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06/03/05 8:05 PM ET

Rizzo: D-Backs still eyeing Upton

Scouting director relieved to have Stephen Drew in the fold

The Diamondbacks find themselves in unfamiliar territory this year as they own the No.1 overall selection in the upcoming First-Year Player Draft, which begins Tuesday, June 7.

Arizona picked as high as fourth in 1999, but other than that its highest pick was 15, which came last season.

Not only do they have the No. 1 overall pick, but the D-Backs will have five of the draft's first 85 picks. That means the team has an opportunity to really bolster a farm system that has drawn high praise recently. Arizona also got a boost recently when it reached an agreement with last year's top pick -- Florida State University shortstop Stephen Drew.

Scouting director Mike Rizzo will once again be running Arizona's draft room. Rizzo has drawn raves for his drafts, the first of which was in 2000, and he agreed to discuss Arizona's draft preparations in a three-part first-person series, as told to Diamondbacks reporter Steve Gilbert.

We wrapped up the Stephen Drew negotiations just minutes before the deadline Monday night. It was an interesting process to get it done. It was pretty intense right until the last minute of the deadline. To me, it proved how good our teamwork is here in the office, and also how much Stephen wanted to be a Diamondback. The bottom line was we wanted him here and he wanted to be here, and at the end, they realized that it was a good and fair offer, and we weren't going to move off it. He thought in the best interest of his career, he should take it.

The enormous support that I got here from managing general partner Ken Kendrick, general partner Jeff Moorad and general manager Joe Garagiola Jr. was invaluable. Joe and I worked extremely hard for a long time on this deal. We plugged in a lot of numbers and we put together a lot of different alternative ways of trying to get this deal done. They allowed me to be the front man on the negotiations, which was an honor for me, and the experience was very valuable. They were behind me 100 percent, and it was a total team effort to get this guy signed. To me, it was one of the big signings of the last three or four years for an amateur player. And the way we did it and at the number we did it, I think we shocked a lot of people that we got it done. It was by no means just me doing it. It was the executive branch of the Diamondbacks that did it.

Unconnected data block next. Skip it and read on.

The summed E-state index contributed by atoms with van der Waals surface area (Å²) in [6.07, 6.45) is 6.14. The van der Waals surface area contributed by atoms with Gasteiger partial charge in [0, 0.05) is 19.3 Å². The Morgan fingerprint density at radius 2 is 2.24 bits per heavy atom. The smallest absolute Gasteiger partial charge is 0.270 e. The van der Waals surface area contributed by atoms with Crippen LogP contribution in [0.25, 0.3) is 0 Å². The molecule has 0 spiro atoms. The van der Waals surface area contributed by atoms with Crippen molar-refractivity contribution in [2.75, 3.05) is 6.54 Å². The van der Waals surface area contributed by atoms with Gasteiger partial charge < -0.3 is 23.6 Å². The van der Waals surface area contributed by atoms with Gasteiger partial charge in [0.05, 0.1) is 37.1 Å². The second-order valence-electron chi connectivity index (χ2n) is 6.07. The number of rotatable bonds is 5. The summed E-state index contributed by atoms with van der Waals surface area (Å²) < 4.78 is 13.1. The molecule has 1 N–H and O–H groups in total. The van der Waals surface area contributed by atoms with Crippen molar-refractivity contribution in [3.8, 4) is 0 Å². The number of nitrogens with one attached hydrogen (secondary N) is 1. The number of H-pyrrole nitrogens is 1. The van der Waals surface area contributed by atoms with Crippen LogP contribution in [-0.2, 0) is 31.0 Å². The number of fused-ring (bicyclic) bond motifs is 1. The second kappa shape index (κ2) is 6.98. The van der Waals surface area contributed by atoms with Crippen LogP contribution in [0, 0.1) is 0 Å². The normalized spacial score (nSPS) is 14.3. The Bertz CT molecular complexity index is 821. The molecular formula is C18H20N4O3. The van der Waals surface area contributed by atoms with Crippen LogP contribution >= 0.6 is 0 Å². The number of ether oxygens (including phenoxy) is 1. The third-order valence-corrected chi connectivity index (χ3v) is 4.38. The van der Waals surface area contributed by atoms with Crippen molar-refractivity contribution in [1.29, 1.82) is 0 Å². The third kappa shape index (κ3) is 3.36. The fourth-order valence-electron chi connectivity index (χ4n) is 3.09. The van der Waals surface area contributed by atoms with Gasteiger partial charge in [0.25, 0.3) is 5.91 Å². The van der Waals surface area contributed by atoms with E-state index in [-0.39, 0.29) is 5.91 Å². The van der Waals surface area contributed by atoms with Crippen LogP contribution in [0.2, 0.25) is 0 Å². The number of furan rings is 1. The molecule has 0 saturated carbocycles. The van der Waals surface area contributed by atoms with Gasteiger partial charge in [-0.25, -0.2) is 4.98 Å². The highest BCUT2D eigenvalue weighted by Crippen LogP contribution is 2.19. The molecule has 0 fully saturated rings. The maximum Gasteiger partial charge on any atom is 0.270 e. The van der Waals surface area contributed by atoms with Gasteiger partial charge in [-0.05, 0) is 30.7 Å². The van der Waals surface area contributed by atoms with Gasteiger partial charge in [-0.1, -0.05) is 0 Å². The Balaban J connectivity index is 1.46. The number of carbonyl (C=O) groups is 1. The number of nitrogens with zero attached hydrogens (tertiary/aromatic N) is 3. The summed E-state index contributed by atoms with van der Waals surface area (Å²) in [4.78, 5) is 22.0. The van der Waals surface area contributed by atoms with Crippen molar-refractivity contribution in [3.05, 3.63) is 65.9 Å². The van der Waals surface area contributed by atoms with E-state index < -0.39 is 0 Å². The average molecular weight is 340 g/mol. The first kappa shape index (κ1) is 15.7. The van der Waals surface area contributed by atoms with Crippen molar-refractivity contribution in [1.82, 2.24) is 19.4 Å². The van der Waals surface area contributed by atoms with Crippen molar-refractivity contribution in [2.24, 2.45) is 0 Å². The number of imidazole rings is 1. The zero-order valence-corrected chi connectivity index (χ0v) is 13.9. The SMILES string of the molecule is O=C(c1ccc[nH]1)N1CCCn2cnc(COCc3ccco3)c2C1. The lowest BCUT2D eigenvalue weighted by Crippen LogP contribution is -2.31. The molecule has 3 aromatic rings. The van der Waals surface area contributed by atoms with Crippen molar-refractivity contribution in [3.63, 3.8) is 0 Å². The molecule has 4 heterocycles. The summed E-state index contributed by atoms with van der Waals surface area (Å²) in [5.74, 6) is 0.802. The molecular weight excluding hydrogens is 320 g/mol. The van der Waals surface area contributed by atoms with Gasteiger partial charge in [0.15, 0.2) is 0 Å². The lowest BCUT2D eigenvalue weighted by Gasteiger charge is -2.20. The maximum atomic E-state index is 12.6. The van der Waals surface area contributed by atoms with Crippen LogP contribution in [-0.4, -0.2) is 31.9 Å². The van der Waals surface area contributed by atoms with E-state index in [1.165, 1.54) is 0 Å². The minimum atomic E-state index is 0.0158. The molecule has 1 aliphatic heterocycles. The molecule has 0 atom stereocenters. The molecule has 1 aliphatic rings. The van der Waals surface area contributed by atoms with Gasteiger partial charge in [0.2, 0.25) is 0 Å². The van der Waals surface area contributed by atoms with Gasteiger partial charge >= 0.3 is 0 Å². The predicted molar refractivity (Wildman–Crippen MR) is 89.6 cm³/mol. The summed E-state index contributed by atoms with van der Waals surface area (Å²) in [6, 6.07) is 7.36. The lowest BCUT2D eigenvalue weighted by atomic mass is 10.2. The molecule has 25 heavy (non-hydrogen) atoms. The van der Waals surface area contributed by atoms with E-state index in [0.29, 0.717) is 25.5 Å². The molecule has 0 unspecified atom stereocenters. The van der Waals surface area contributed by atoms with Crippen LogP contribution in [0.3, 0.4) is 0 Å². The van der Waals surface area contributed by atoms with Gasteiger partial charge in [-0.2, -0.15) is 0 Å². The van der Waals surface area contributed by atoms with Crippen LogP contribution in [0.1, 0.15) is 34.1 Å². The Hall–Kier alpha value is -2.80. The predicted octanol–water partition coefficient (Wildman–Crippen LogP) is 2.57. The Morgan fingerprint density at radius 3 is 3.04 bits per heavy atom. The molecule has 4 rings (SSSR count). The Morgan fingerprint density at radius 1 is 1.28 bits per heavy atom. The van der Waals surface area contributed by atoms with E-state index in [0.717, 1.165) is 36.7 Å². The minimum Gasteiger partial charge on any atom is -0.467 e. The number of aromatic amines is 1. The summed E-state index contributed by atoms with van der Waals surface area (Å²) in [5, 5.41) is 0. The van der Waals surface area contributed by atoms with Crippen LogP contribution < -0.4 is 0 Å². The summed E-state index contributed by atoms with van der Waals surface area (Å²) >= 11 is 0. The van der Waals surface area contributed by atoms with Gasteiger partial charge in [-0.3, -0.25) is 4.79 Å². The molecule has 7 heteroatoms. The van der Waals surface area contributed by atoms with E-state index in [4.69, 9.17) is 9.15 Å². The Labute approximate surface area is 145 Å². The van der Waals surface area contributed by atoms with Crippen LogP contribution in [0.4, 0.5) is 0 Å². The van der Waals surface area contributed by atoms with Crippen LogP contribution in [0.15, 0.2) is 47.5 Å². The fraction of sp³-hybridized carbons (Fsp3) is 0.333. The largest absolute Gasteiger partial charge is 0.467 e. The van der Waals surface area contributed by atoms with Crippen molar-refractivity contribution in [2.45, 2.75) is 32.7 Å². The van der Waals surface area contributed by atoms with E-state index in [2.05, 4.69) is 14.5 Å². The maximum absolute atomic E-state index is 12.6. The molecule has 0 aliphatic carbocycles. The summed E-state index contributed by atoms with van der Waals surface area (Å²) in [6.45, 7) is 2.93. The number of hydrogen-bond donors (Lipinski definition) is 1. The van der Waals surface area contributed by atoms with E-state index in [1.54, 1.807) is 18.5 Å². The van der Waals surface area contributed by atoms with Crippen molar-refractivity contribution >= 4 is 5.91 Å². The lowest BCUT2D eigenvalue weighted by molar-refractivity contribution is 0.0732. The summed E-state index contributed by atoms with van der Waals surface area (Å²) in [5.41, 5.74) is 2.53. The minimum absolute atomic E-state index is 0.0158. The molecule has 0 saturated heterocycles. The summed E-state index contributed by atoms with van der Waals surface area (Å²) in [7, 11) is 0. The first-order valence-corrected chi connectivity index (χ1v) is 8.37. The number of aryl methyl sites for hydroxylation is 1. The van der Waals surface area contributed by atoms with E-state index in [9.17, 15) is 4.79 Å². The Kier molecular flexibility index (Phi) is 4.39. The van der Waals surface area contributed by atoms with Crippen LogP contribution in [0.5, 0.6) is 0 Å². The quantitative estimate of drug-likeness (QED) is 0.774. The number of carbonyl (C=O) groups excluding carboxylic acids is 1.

Now, about this year's draft, we're still down to Justin Upton and one of the three college pitchers. We're having some internal discussions about what it means now that Drew is in the fold, and we're looking at where our depth is and where we may have needs. The decision on the No. 1 pick will be independent of the Drew deal, but we'll look realistically where our depth is and where we are a little lean, and then we'll make the pick accordingly.

Drafting Upton and moving him to another position is not something we're looking at. Shortstop is where his value lies. To me, he's a shortstop. We've seen him play center field in some of the All-Star classics and stuff, and he plays an outstanding center, but we don't see him as a center fielder. We're treating him like a shortstop and we think he's going to play shortstop in the big leagues.

The three college pitchers are involved in regionals this weekend, and we've got one of our scouts at each of the regionals. We're going to monitor the regionals mostly for health reasons. We've evaluated their abilities already and one good outing or bad outing is not going to change that. But we will monitor them up until their last pitch before the draft, because we just want to see if they're sound at draft time so we don't draft a player that has just gotten hurt.

We've been in the draft room (an executive conference room at Bank One Ballpark) since Monday morning and we'll be there until the draft is over Wednesday evening. Right now, we're going over each player. We're going to have over 800 players on the board when all is said and done, and we go over each one of them individually.

We watch film on them; we evaluate their statistics and go over their abilities. Each one of our scouts have talked about them, each one of our supervisors will talk about them, and we'll rank them on the master list according to their abilities and where we would take them.

The final decision will come after we talk with all the people that we need to talk to and get a full view of what their ability level is, what their signability is and where we're going to place them on the board. Ultimately, the top guy on the board will be our first pick. We just haven't made that decision yet. It's a very big decision and we're not going to rush it. We're going to take the time we need to take and talk to all the people we need to talk to before any decision is made.

Mike Rizzo is director of scouting for the Arizona Diamondbacks. This story was not subject to the approval of Major League Baseball or its clubs.